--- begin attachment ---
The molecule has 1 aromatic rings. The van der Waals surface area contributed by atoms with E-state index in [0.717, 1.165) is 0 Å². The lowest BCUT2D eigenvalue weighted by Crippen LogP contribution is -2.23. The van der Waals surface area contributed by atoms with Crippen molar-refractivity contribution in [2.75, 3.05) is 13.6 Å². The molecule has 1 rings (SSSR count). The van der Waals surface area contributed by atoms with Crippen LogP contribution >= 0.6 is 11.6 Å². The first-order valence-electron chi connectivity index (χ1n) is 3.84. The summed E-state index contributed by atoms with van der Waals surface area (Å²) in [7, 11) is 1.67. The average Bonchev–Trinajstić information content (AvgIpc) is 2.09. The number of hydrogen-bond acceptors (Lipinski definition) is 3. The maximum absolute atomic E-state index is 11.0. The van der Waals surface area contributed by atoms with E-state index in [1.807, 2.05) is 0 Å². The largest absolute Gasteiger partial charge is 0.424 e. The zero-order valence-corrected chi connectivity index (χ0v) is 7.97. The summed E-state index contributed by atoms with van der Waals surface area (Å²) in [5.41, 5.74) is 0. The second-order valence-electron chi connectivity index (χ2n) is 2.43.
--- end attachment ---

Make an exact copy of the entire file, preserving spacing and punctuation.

The molecule has 1 aromatic rings. The van der Waals surface area contributed by atoms with E-state index in [0.717, 1.165) is 0 Å². The lowest BCUT2D eigenvalue weighted by Crippen LogP contribution is -2.23. The van der Waals surface area contributed by atoms with Crippen molar-refractivity contribution in [2.75, 3.05) is 13.6 Å². The molecule has 1 rings (SSSR count). The van der Waals surface area contributed by atoms with Crippen LogP contribution >= 0.6 is 11.6 Å². The first-order valence-electron chi connectivity index (χ1n) is 3.84. The summed E-state index contributed by atoms with van der Waals surface area (Å²) in [7, 11) is 1.67. The average Bonchev–Trinajstić information content (AvgIpc) is 2.09. The number of hydrogen-bond acceptors (Lipinski definition) is 3. The maximum absolute atomic E-state index is 11.0. The van der Waals surface area contributed by atoms with E-state index in [1.807, 2.05) is 0 Å². The largest absolute Gasteiger partial charge is 0.424 e. The zero-order valence-corrected chi connectivity index (χ0v) is 7.97. The summed E-state index contributed by atoms with van der Waals surface area (Å²) in [5.41, 5.74) is 0. The second-order valence-electron chi connectivity index (χ2n) is 2.43.